container ships © Vladimir Serebryanskiy |
© Vladimir Serebryanskiy

Rising demand and improved freight rates in the second half of last year enabled ocean carriers to return a consolidated profit of $1.5bn for the year, according to Drewry’s latest Container Forecaster report.

With all the major carriers that publish their financial results now having reported, the container lines were able to turnaround a deficit of some $2.2bn in the first two quarters into a positive full-year result.

However, it will only take another spike in oil prices or a rate war to push even profitable carriers back into the red this year.

And much greater damage would be inflicted on last year’s unprofitable carriers, such as HMM ($720m in the red) and Yang Ming ($219m).

Moreover, the upcoming IMO low-sulphur regulations, which could see fuel prices jump 50%, will put more pressure on what Drewry describes as “financially vulnerable carriers”.

Indeed, at an expected premium of $200 per ton on compliant fuel, it has been estimated that this could add some $2.5m of cost to an average Asia-North Europe roundtrip, plunging a profitable loop into the red, unless the carriers receive adequate compensation from their customers.

Some of these extra costs will hit the balance sheets of carriers this year, as lines need to prepare for compliance on 1 January 2020 by replenishing some of their tanks with low-sulphur bunker in the final quarter. For example, Hapag-Lloyd has estimated that preparation for IMO 2020 will add $75m-$100m to its budget this year.

The consultant speculated on the possibility of weaker carriers being “pushed into M&A by the extra costs associated with the new low-sulphur law”.

Noting that the industry has still not fully recovered from the global financial crash, Drewry said: “As the deadline for the IMO 2020 mandate draws nearer, carriers are inevitably getting jittery about its overall impact.”

It asked: “Are [the carriers] in a position to deal with myriad extra associated costs, such as unrecoverable BAFs, capex to install scrubbers and extra funding for bunker credit, among others?”

Drewry said that, “without wanting to be too alarmist”, the fallout from IMO 2020 “could inspire another major carrier bankruptcy”, while another potential route for the industry would be to “trigger more defensive M&A” activity among the carriers.

It said: “It could turn out that the IMO will inadvertently push industry consolidation along, closer to where it needs to be in order to achieve sustainable profitability.”

The last round of M&A in the liner industry started with the merger of COSCO and CSCL in 2016, the year that saw the demise of Hanjin Shipping, and finished with the merger of Japanese carriers K Line, MOL and NYK into the Ocean Network Express (ONE), 12 months ago. Seven lines now control some 75% of the world’s deepsea containership fleet, noted Drewry.

Looking into its crystal ball, the consultant considered some “fantasy transactions” in the industry: for instance, Cosco buying niche operator PIL; deals based on common nationality merging Taiwanese lines Evergreen, Yang Ming and Wan Hai; and bringing together South Korean carriers HMM and SM Line.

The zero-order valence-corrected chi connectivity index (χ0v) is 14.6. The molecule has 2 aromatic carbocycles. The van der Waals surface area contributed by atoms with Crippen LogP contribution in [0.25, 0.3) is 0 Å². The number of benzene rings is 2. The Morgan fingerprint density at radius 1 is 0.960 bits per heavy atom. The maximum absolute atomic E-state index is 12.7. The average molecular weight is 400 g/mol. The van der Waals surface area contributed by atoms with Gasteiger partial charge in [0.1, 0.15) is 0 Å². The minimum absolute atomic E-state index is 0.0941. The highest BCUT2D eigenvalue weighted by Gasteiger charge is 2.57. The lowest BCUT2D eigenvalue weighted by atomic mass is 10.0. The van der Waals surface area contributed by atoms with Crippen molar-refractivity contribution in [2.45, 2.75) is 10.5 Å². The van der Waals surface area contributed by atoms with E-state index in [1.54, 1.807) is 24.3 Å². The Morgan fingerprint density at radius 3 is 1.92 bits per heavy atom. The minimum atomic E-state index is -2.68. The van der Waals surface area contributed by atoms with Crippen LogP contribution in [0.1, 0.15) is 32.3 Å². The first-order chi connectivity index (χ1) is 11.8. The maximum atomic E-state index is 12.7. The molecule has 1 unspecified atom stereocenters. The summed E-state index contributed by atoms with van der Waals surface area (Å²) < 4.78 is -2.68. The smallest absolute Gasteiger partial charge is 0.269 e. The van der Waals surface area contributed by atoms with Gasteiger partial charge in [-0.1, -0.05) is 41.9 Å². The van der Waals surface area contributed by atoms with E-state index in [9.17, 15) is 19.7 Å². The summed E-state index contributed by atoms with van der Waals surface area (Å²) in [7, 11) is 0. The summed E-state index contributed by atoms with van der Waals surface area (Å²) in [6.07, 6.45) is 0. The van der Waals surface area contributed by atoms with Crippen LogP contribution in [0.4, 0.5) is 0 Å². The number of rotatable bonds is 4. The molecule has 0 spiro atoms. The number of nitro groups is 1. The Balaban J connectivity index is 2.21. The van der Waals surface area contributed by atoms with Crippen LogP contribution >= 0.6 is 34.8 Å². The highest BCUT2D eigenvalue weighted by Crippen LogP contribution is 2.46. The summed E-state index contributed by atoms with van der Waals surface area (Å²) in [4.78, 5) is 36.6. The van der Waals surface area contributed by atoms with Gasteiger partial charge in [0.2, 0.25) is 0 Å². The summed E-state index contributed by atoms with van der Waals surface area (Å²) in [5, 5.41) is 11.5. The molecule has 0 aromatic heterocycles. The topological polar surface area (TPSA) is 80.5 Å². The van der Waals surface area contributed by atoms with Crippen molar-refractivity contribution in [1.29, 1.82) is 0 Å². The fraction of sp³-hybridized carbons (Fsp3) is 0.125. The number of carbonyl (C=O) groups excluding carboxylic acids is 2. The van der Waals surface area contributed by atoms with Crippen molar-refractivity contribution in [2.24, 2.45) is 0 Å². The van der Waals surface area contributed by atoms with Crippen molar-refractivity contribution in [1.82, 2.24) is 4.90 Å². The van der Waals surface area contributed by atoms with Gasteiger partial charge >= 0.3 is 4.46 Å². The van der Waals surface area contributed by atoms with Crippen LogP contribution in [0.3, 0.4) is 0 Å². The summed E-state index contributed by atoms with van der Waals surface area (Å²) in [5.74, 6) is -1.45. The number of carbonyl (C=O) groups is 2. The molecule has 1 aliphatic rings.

Meanwhile, the carriers themselves are split on whether they believe M&A activity will continue. The chief executive of Maersk answered such a question at last month’s TPM Conference in Long Beach in the affirmative, while Rolf Habben Jansen, CEO of Hapag-Lloyd, told a breakfast meeting at the same event he thought consolidation had “probably reached its limit”.

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  • Martyn Benson

    April 09, 2019 at 5:03 pm

    A few additional remarks not mentioned in this article:
    With the end of the world predicted by some financial pundits in 2019 and 2020, there is no guarantee of rising volumes, especially in the light of increased protectionism, as practiced by Mr Trump, coupled with a slowing China. (Note blanked FE-Eur sailings recently).
    There is no reason why IMO2020 should push fuel prices to double if the refiner producers get their act together and produce more LSFO, with a possibility that HSFO could become the endangered species because less operators will be buying this. Indeed, with oil price spikes caused by unrest in Venezuela, Libya and the Iran embargo, the world geopolitics is likely to have more influence on bunker pricing than production of a new fuel type.
    The big question for those rushing to fit scrubbers is whether the price differential really will be $ 200 or maybe closer to $ 50 ……and even the other way around by the end of 2020.
    The article did not mention the local (?) effects Brexit will have to disrupt traffic patterns – although Drewry seem to think that container availability will not be an obstacle, notwithstanding that 45′ PWHCs will be the box of choice, which are not exactly growing on trees.
    The IMO will not push anyone into consolidation that would not be at that point anyway (and, as P&O and Nedlloyd showed, two weak lines merging does not add up to one stronger line) – the mergers that could happen will be because the operators/ shareholders have lost the appetite to fight a losing battle. If there is an effect on operators it will be on those carriers who are still operating obsolete tonnage – such as conventional reefer companies who could not justify the reinvestment, technology and know-how required to tool up to fully containerised services.
    The last round of consolidation between COSCO and CSCL…..was OOCL too small to be worth mentioning?
    Why would RHJ say that consolidation has reached its limit? Surely the industry still has plenty of victims to be merged and taken over – surely consolidation is only limited by the imagination of its leaders and financiers? It is always possible that CMA-CGM could take Evergreen or any one of the Top 10 could merge with another Top 10 operator.